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Brockport bands together to "Take Back the Night"

by Margaret Stewart - copy editor
Wed, Oct 31st 2018 06:00 pm
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On the night of Wednesday, Oct. 24 the streets of the Village of Brockport and the campus at The College at Brockport had sirens light up the night sky, voices echoing off of nearby buildings as students, faculty and community members participated in the “Take Back the Night” march. 

“Take Back the Night” was created to combat sexual violence against women. As the first international march of its kind, the march works to provide abuse survivors with the opportunity to feel empowered and “take back the night” that they were abused or assaulted.

According to the National Sexual Violence Resource Center (NSVRC), one in five women and one in 71 men will be raped at some point in their lives.

According to their website, takebackthenight.org, the march began with Katie Koestner. “When our early event holders united in 2001, Koestner was the first woman in the United States to come forward nationally and publicly as the victim of campus ‘date’ rape,” the site states. The purpose of the event, as well as the foundation, is to open communication and allow for more information sharing, resources and support for both survivors and event holders. 

 A main component of this night are all of the tear-jerking anecdotes, oral histories and poems from those who are survivors themselves and have participated in marches around the world. Junior Adrianna Thrasher-Scutt opened the night asking, “Do y’all like stories?” She discussed multiple different instances of rape through three tear-jerking anecdotes.

 The following speaker was Jenna Cohen, a social worker and recent Brockport graduate. As part of her speech, Cohen read a poem dedicated to the survivors and addressing different individuals such as her past-self, her father, her attacker and the officers who processed her case. 

While she talked about how she was orally assulted by “a boy she met in math class” she says that though she had forgiven him, she had not forgiven the female officer who was sent to interrogate her after Cohen’s original report and implied that, since Cohen was a virgin at the time, she didn’t understand how oral sex works.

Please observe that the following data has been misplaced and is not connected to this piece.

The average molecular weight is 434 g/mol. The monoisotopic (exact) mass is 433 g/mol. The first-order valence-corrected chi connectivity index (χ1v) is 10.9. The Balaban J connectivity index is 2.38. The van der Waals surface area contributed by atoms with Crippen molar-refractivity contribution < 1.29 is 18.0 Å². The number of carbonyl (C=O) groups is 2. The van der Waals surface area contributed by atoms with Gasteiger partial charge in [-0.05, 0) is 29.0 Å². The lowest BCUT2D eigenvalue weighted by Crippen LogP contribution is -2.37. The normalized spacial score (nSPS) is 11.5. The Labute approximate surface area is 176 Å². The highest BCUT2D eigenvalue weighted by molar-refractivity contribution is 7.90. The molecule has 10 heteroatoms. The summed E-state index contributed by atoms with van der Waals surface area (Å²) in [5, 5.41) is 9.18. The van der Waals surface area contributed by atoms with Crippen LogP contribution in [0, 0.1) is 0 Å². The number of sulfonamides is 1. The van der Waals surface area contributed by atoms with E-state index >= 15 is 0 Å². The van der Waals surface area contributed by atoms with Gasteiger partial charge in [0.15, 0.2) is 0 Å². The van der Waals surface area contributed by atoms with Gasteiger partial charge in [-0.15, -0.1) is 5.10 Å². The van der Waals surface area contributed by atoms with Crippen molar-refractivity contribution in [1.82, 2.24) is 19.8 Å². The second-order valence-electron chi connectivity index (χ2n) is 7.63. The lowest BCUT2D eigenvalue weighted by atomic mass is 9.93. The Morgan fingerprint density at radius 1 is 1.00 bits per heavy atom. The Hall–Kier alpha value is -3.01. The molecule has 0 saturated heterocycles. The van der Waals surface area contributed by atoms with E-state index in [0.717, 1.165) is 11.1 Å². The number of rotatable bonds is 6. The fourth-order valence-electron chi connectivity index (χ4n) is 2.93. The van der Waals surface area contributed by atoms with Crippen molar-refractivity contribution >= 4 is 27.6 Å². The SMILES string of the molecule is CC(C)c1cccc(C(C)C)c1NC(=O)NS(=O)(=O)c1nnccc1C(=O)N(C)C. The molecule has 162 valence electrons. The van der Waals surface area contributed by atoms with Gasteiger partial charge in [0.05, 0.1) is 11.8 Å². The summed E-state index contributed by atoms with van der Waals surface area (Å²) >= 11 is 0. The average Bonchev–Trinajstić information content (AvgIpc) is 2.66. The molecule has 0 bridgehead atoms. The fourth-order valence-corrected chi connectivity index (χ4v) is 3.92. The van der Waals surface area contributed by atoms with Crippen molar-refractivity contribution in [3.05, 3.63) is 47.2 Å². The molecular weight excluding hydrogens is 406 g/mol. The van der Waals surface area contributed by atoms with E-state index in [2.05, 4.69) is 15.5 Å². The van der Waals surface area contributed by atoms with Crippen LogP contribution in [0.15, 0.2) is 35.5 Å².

According to NSVRC, “rape is the most under-reported crime.” It is estimated that 63 percent of sexual assaults are not reported to police. Based upon the reaction, Cohen received, it is easy to see why. At the march on campus, two counselors and one restore nurse, a nurse trained specifically to help and support sexual assault victims was present.

 Closing out the speaking portion of the evening and calling the march into action was Emerson, a current student in the Women and Gender Studies Department here at the college. They discussed how they were assaulted twice, the second time, when they decided to report, they were not believed.

 Not only that, they lost all of their friends and was the reason why they decided to transfer to Brockport. Calling for the audience to “shatter the silence” and beginning the chant “we will fight until we are all free, until we are all equal,” Emerson’s speech was a perfect way to end the speeches and begin the march.

 The march wound its way through the outside of campus. Participants chanting slogans like, “consent Is sexy” made sure their voices were heard as they started to get in formation. Beginning at the campus mall, the march moved past Brockway and down residence drive, outside the dorms and down Holley St. The march made its way to the Village of Brockport, a their police escort in tow.

 In the last decade, 300 new events have been formed that resemble Take Back the Night. Now there are events such as “Bike for the Night,” “Yoga for Healing” and 5K “Glow Runs.” 


mstew7@brockport.edu | @margotpolo96

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